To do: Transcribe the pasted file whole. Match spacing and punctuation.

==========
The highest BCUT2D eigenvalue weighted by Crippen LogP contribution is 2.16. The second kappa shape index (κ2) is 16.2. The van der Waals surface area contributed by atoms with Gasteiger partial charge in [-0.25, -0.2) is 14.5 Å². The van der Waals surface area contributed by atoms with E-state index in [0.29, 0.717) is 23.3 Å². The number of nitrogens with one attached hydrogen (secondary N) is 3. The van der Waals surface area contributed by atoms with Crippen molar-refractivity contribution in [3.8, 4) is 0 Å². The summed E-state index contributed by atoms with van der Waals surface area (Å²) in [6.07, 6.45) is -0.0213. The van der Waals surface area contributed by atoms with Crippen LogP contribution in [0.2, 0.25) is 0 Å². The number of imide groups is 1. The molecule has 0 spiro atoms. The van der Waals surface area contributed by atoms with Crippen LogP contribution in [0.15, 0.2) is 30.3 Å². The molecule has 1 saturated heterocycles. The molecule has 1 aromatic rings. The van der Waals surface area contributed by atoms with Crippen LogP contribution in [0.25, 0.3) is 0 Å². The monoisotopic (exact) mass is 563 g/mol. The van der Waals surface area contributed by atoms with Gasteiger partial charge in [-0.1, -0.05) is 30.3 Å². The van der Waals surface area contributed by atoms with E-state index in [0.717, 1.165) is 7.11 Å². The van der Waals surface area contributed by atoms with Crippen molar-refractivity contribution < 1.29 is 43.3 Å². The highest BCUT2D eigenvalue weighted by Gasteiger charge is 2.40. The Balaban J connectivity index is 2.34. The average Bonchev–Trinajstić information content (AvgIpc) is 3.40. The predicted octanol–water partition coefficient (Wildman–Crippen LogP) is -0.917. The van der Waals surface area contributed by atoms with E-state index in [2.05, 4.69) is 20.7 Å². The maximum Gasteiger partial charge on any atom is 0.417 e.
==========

The highest BCUT2D eigenvalue weighted by Crippen LogP contribution is 2.16. The second kappa shape index (κ2) is 16.2. The van der Waals surface area contributed by atoms with Gasteiger partial charge in [-0.25, -0.2) is 14.5 Å². The van der Waals surface area contributed by atoms with E-state index in [0.29, 0.717) is 23.3 Å². The number of nitrogens with one attached hydrogen (secondary N) is 3. The van der Waals surface area contributed by atoms with Crippen molar-refractivity contribution in [3.8, 4) is 0 Å². The summed E-state index contributed by atoms with van der Waals surface area (Å²) in [6.07, 6.45) is -0.0213. The van der Waals surface area contributed by atoms with Crippen LogP contribution in [0.2, 0.25) is 0 Å². The number of imide groups is 1. The molecule has 0 spiro atoms. The van der Waals surface area contributed by atoms with Crippen LogP contribution in [0.15, 0.2) is 30.3 Å². The molecule has 1 saturated heterocycles. The molecule has 1 aromatic rings. The van der Waals surface area contributed by atoms with Crippen LogP contribution in [0.25, 0.3) is 0 Å². The monoisotopic (exact) mass is 563 g/mol. The van der Waals surface area contributed by atoms with Gasteiger partial charge in [-0.1, -0.05) is 30.3 Å². The van der Waals surface area contributed by atoms with E-state index in [0.717, 1.165) is 7.11 Å². The van der Waals surface area contributed by atoms with Crippen molar-refractivity contribution < 1.29 is 43.3 Å². The highest BCUT2D eigenvalue weighted by Gasteiger charge is 2.40. The Balaban J connectivity index is 2.34. The average Bonchev–Trinajstić information content (AvgIpc) is 3.40. The predicted octanol–water partition coefficient (Wildman–Crippen LogP) is -0.917. The van der Waals surface area contributed by atoms with E-state index in [2.05, 4.69) is 20.7 Å². The maximum Gasteiger partial charge on any atom is 0.417 e.